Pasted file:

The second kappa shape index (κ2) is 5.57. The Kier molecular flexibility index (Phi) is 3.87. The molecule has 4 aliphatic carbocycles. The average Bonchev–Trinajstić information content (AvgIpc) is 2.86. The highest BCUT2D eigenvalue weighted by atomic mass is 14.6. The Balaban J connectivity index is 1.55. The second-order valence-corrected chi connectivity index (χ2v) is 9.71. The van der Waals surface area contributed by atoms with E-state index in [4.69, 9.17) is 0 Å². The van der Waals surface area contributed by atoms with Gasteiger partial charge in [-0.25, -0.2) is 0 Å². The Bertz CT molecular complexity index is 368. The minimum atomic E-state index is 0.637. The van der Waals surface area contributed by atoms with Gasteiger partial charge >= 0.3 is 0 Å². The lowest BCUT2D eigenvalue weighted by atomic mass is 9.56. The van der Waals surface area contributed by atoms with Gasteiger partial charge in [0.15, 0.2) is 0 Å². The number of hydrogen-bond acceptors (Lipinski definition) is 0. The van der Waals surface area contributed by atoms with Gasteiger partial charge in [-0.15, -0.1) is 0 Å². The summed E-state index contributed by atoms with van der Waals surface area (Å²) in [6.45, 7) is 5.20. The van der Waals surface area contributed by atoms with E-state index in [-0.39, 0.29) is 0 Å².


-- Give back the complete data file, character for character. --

The second kappa shape index (κ2) is 5.57. The Kier molecular flexibility index (Phi) is 3.87. The molecule has 4 aliphatic carbocycles. The average Bonchev–Trinajstić information content (AvgIpc) is 2.86. The highest BCUT2D eigenvalue weighted by atomic mass is 14.6. The Balaban J connectivity index is 1.55. The second-order valence-corrected chi connectivity index (χ2v) is 9.71. The van der Waals surface area contributed by atoms with E-state index in [4.69, 9.17) is 0 Å². The van der Waals surface area contributed by atoms with Gasteiger partial charge in [-0.25, -0.2) is 0 Å². The Bertz CT molecular complexity index is 368. The minimum atomic E-state index is 0.637. The van der Waals surface area contributed by atoms with Gasteiger partial charge >= 0.3 is 0 Å². The lowest BCUT2D eigenvalue weighted by atomic mass is 9.56. The van der Waals surface area contributed by atoms with Gasteiger partial charge in [0.15, 0.2) is 0 Å². The number of hydrogen-bond acceptors (Lipinski definition) is 0. The van der Waals surface area contributed by atoms with Gasteiger partial charge in [-0.15, -0.1) is 0 Å². The summed E-state index contributed by atoms with van der Waals surface area (Å²) in [6.45, 7) is 5.20. The van der Waals surface area contributed by atoms with E-state index in [-0.39, 0.29) is 0 Å².